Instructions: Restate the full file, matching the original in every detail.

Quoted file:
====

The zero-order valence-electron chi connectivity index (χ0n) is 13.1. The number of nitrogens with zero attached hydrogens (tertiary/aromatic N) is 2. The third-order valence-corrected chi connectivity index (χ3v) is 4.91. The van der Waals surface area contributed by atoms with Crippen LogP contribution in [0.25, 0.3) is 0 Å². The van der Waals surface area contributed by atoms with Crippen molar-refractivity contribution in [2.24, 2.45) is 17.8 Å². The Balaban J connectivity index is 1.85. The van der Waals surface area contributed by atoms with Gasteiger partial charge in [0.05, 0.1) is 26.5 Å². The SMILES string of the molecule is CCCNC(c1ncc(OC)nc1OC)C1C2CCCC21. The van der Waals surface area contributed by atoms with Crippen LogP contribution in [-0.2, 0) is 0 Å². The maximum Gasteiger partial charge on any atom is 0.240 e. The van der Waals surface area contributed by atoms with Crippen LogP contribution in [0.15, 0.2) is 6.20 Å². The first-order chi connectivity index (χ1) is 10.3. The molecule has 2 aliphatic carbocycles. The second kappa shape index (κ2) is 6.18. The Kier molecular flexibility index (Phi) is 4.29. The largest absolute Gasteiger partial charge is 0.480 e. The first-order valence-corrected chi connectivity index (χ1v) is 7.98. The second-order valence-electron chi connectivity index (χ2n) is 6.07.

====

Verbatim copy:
The zero-order valence-electron chi connectivity index (χ0n) is 13.1. The number of nitrogens with zero attached hydrogens (tertiary/aromatic N) is 2. The third-order valence-corrected chi connectivity index (χ3v) is 4.91. The van der Waals surface area contributed by atoms with Crippen LogP contribution in [0.25, 0.3) is 0 Å². The van der Waals surface area contributed by atoms with Crippen molar-refractivity contribution in [2.24, 2.45) is 17.8 Å². The Balaban J connectivity index is 1.85. The van der Waals surface area contributed by atoms with Gasteiger partial charge in [0.05, 0.1) is 26.5 Å². The SMILES string of the molecule is CCCNC(c1ncc(OC)nc1OC)C1C2CCCC21. The van der Waals surface area contributed by atoms with Crippen LogP contribution in [-0.2, 0) is 0 Å². The maximum Gasteiger partial charge on any atom is 0.240 e. The van der Waals surface area contributed by atoms with Crippen LogP contribution in [0.15, 0.2) is 6.20 Å². The first-order chi connectivity index (χ1) is 10.3. The molecule has 2 aliphatic carbocycles. The second kappa shape index (κ2) is 6.18. The Kier molecular flexibility index (Phi) is 4.29. The largest absolute Gasteiger partial charge is 0.480 e. The first-order valence-corrected chi connectivity index (χ1v) is 7.98. The second-order valence-electron chi connectivity index (χ2n) is 6.07.